test $VERSION_ID = "7" && echo "deb wheezy stable" | sudo tee /etc/apt/sources.list.d/influxdb.list
test $VERSION_ID = "8" && echo "deb jessie stable" | sudo tee /etc/apt/sources.list.d/influxdb.list
test $VERSION_ID = "9" && echo "deb stretch stable" | sudo tee /etc/apt/sources.list.d/influxdb.list
#2.Install InfluxDB from the repository prevuously added in /etc/apt/sources.list.d/influxdb.list
sudo apt-get update && sudo apt-get install influxdb
#3. Start the InfluxDB service:
sudo service influxdb start
InfluxDB configuration

The system has internal defaults for every configuration file setting. View the default configuration settings with the influxd config command. Most of the settings in the local configuration file (/etc/influxdb/influxdb.conf) are commented out. All commented-out settings will be determined by the internal defaults. Any uncommented settings in the local configuration file override the internal defaults. Note that the local configuration file does not need to include every configuration setting. There are two ways to launch InfluxDB with your configuration file:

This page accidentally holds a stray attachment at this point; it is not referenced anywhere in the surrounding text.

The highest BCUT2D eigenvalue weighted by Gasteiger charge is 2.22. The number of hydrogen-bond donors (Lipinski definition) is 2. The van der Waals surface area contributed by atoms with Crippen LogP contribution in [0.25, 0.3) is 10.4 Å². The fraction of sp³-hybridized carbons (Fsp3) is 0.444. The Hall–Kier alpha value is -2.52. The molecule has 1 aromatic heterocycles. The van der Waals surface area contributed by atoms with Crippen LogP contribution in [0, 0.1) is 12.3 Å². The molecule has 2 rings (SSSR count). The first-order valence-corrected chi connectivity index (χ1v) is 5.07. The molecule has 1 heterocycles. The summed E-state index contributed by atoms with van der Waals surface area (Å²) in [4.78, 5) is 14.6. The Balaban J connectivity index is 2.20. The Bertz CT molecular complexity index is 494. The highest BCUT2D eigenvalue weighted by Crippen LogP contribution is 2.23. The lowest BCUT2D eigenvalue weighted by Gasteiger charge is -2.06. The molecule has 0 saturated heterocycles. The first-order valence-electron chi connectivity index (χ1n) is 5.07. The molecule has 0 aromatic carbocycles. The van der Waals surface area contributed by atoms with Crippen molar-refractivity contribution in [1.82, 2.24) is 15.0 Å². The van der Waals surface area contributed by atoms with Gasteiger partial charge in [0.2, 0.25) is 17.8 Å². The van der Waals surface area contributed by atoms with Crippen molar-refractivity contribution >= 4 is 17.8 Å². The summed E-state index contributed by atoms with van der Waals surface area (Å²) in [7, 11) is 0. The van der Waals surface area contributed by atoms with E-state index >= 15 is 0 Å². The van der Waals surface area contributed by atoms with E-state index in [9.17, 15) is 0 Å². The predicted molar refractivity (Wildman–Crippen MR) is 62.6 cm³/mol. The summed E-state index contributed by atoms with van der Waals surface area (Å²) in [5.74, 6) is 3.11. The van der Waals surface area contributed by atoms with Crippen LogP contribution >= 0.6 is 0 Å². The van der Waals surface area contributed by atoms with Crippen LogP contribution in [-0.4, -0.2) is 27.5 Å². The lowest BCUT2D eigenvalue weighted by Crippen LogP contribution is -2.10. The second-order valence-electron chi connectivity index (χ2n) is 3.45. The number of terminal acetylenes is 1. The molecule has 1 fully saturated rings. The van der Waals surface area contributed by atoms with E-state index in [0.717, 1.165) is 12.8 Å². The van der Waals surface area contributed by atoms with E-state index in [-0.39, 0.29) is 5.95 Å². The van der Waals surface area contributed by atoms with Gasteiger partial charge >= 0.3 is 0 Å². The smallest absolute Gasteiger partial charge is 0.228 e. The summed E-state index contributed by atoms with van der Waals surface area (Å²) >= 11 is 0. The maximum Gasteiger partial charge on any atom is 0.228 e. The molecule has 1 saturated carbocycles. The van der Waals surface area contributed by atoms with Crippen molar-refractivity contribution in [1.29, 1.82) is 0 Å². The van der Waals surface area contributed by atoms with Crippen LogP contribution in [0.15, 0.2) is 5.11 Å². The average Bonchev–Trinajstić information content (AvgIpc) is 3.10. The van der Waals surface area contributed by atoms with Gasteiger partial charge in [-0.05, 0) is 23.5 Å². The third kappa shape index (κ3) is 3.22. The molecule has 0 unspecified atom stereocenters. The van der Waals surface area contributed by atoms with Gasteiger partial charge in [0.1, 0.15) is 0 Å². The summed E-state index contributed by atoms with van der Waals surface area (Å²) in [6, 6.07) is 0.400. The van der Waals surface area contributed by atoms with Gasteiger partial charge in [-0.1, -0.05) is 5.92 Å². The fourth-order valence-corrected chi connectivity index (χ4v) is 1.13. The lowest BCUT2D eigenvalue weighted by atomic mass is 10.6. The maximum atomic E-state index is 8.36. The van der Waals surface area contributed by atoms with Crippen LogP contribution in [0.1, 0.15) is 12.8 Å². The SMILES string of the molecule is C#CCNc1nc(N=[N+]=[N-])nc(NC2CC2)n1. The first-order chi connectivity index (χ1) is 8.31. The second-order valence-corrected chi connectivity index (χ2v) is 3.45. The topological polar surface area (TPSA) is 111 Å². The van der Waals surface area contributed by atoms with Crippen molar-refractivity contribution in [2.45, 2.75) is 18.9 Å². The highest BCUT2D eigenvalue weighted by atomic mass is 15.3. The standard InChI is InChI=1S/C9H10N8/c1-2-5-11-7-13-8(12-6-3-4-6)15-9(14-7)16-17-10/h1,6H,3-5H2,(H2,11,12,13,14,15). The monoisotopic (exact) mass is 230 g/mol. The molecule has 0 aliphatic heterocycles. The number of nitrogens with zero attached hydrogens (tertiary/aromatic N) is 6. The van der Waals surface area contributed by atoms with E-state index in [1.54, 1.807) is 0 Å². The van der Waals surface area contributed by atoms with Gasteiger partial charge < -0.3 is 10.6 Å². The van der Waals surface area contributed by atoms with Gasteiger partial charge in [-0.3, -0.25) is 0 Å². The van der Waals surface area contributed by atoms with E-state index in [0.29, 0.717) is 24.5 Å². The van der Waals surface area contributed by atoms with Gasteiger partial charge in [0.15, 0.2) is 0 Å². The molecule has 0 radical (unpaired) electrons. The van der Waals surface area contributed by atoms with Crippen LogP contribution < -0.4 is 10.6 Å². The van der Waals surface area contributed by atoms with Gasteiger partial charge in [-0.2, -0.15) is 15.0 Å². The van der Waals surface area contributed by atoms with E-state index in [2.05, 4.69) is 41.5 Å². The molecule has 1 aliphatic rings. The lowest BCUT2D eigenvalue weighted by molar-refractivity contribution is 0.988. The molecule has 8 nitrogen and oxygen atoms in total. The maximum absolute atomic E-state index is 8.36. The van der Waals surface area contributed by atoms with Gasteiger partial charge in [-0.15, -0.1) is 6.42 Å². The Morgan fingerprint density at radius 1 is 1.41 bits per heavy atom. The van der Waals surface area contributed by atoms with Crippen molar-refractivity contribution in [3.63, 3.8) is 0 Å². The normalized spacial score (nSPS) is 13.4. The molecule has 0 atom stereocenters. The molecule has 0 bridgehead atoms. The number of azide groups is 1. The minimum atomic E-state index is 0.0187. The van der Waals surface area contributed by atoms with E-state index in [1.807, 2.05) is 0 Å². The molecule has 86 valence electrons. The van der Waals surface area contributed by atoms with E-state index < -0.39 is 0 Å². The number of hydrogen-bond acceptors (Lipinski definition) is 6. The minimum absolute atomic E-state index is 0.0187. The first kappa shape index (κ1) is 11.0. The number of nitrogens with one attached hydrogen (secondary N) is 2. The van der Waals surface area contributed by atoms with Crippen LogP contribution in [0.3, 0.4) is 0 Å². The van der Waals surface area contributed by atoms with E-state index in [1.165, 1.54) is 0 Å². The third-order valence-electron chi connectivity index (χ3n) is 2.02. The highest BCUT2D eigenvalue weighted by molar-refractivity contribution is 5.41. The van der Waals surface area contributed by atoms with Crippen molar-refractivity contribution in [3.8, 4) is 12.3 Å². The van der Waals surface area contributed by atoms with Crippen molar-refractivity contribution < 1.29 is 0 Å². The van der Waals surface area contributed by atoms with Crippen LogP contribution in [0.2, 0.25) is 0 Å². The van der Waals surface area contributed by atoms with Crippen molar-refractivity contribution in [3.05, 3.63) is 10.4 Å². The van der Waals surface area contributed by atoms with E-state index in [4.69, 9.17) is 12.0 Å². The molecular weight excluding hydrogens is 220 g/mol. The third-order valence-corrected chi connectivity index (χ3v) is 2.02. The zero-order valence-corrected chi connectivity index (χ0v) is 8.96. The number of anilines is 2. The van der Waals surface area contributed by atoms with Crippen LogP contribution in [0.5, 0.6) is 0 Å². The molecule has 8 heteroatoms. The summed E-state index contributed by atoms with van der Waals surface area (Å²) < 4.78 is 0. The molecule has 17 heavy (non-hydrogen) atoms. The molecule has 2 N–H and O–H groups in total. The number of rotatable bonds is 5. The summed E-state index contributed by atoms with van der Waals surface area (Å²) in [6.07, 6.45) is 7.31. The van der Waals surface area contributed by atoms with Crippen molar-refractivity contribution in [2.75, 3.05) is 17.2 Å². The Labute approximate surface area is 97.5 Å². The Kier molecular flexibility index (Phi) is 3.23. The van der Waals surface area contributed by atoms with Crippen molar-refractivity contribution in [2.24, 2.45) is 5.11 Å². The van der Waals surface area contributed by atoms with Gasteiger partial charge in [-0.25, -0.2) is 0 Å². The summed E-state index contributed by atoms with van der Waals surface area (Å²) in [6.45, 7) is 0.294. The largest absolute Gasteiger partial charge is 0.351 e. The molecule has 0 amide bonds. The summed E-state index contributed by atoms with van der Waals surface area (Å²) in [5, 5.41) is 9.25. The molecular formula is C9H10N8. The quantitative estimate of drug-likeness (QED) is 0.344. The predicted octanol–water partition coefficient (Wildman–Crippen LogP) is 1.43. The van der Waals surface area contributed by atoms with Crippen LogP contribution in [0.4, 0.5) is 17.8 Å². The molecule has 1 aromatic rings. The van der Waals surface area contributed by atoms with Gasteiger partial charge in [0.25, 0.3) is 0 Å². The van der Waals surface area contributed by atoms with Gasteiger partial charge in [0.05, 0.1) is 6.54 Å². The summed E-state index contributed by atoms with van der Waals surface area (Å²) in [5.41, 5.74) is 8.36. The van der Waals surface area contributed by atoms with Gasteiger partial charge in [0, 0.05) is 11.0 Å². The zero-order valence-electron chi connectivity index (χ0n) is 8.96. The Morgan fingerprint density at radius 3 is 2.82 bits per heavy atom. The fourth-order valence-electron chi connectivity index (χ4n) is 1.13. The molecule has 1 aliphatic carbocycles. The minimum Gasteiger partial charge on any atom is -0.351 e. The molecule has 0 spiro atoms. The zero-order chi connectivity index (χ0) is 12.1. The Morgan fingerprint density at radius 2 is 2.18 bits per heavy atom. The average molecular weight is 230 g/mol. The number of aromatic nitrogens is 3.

Point the process to the correct configuration file by using the -config option:

influxd -config /etc/influxdb/influxdb.conf

Set the environment variable INFLUXDB_CONFIG_PATH to the path of your configuration file and start the process.
For example:

echo $INFLUXDB_CONFIG_PATH /etc/influxdb/influxdb.conf


InfluxDB first checks for the -config option and then for the environment variable. See the Configuration documentation for more information.

To configure the InfluxDB first open the config file in the text editor nano:

sudo nano /etc/influxdb/influxdb.conf

I did the following configuration in the /etc/influxdb/influxdb.conf file:

Configure the HTTP endpoint to get data in and out of InfluxDB:
(Edit the following rows by removing the “#” tag.)

InfluxDB http configuration file edit

Restart InfluxDB after modifying the file: ​

sudo service influxdb restart
Test the InfluxDB installation

Open the Raspberry web browser and type: